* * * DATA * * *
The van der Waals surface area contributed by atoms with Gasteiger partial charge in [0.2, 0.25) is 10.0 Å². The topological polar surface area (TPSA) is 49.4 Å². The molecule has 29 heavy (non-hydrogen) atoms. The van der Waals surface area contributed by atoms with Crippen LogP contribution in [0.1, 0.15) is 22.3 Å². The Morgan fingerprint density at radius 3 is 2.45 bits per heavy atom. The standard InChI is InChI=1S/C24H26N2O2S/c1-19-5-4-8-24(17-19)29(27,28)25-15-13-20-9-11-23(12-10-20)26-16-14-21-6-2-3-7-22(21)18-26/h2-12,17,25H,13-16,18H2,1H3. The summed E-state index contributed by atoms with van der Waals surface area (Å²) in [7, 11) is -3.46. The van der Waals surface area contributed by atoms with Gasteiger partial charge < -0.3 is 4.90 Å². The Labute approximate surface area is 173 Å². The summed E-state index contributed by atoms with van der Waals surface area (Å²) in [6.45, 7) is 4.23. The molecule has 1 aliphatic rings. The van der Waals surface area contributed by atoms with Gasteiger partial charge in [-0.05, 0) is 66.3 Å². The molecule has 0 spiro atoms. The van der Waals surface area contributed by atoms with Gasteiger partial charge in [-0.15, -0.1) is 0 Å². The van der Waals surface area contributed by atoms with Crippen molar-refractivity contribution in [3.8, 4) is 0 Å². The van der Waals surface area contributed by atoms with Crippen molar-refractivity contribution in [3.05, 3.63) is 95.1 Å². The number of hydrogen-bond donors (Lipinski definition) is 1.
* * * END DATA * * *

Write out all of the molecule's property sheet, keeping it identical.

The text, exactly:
The van der Waals surface area contributed by atoms with Gasteiger partial charge in [0.2, 0.25) is 10.0 Å². The topological polar surface area (TPSA) is 49.4 Å². The molecule has 29 heavy (non-hydrogen) atoms. The van der Waals surface area contributed by atoms with Crippen LogP contribution in [0.1, 0.15) is 22.3 Å². The Morgan fingerprint density at radius 3 is 2.45 bits per heavy atom. The standard InChI is InChI=1S/C24H26N2O2S/c1-19-5-4-8-24(17-19)29(27,28)25-15-13-20-9-11-23(12-10-20)26-16-14-21-6-2-3-7-22(21)18-26/h2-12,17,25H,13-16,18H2,1H3. The summed E-state index contributed by atoms with van der Waals surface area (Å²) in [7, 11) is -3.46. The van der Waals surface area contributed by atoms with Gasteiger partial charge < -0.3 is 4.90 Å². The Labute approximate surface area is 173 Å². The summed E-state index contributed by atoms with van der Waals surface area (Å²) in [6.45, 7) is 4.23. The molecule has 1 aliphatic rings. The van der Waals surface area contributed by atoms with Gasteiger partial charge in [-0.05, 0) is 66.3 Å². The molecule has 0 spiro atoms. The van der Waals surface area contributed by atoms with Gasteiger partial charge in [-0.15, -0.1) is 0 Å². The van der Waals surface area contributed by atoms with Crippen molar-refractivity contribution in [3.8, 4) is 0 Å². The van der Waals surface area contributed by atoms with Crippen molar-refractivity contribution in [3.05, 3.63) is 95.1 Å². The number of hydrogen-bond donors (Lipinski definition) is 1.